As buyers when dealing with an unknown vendor, most of us most of us have a natural level of suspiciousness. Unless we know the brand’s positive reputation or we’ve received a recommendation from a trusted source, we’re likely thinking:

Will this solution work?

Will it work for me?

And are you someone I can trust to deliver it?

Which in professional services can be a major barrier to a sale where you can only really know if the solution works AFTER you’ve bought it.

Which is why using a try before you buy can be an effective door opener which allows you to put in a small wedge and expand the engagement once your clients develop a level of trust you can deliver.

I recently had a similar conversation with a client and told them to think in terms of a small wedge. Get your foot in the door. Start with a short series of workshops. Lay out a plan that the client can implement. And tell them upfront they can then choose to implement the plan themselves or with your help. And be okay with either decision.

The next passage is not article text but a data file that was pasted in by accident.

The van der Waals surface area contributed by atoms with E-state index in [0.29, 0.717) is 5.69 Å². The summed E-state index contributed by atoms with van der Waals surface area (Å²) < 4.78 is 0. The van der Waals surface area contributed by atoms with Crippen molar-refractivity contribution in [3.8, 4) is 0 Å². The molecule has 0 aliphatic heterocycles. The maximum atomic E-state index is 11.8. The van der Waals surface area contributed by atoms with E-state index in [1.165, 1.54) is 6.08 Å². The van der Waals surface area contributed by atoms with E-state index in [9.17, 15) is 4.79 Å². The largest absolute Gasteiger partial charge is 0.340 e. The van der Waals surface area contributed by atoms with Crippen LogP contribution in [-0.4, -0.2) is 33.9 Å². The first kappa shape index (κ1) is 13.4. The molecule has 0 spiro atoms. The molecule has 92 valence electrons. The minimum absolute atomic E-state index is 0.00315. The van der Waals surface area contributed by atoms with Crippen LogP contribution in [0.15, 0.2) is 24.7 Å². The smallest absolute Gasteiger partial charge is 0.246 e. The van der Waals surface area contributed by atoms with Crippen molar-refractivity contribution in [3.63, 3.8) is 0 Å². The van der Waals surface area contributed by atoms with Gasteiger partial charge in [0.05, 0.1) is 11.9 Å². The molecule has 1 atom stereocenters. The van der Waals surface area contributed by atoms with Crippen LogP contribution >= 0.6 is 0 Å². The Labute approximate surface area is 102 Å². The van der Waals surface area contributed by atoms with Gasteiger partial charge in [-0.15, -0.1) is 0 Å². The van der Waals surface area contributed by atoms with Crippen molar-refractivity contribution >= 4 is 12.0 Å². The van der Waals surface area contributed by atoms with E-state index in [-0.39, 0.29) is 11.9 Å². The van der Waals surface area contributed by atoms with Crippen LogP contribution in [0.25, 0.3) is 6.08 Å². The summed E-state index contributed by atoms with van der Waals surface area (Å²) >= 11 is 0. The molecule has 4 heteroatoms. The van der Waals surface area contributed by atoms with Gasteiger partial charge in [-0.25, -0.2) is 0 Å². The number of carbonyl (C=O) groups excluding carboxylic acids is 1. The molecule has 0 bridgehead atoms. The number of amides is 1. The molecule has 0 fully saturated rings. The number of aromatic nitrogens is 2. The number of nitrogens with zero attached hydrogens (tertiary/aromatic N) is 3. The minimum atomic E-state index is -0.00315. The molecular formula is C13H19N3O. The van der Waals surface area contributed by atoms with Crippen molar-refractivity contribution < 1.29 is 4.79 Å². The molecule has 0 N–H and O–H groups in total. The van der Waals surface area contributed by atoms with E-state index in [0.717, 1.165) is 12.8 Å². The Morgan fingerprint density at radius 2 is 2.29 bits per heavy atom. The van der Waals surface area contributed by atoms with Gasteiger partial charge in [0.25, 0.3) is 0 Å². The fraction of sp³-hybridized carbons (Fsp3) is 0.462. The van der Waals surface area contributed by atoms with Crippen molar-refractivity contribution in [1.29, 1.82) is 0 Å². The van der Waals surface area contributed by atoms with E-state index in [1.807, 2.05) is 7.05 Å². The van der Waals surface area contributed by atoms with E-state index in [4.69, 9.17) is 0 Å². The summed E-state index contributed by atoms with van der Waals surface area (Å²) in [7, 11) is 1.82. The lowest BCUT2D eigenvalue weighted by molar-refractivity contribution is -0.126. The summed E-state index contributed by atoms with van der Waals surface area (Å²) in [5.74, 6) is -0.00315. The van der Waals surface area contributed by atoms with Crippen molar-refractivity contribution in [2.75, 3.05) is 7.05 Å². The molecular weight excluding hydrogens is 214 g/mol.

The reality is if you do a great job, the client is likely to continue.

This is the art of the wedge. Getting a small, favourable decision which is then widened into more opportunities.

So when dealing with a new prospect, start small. Give them the equivalent of a taste test. Do a small bite sized project which allows them to see how you operate. It also allows you to determine if you want to work with them – which is equally important.

Then and only then should you look to expand the engagement.

So if you’d like me help designing small wedge engagement which will lead to larger projects, give me a hoy.

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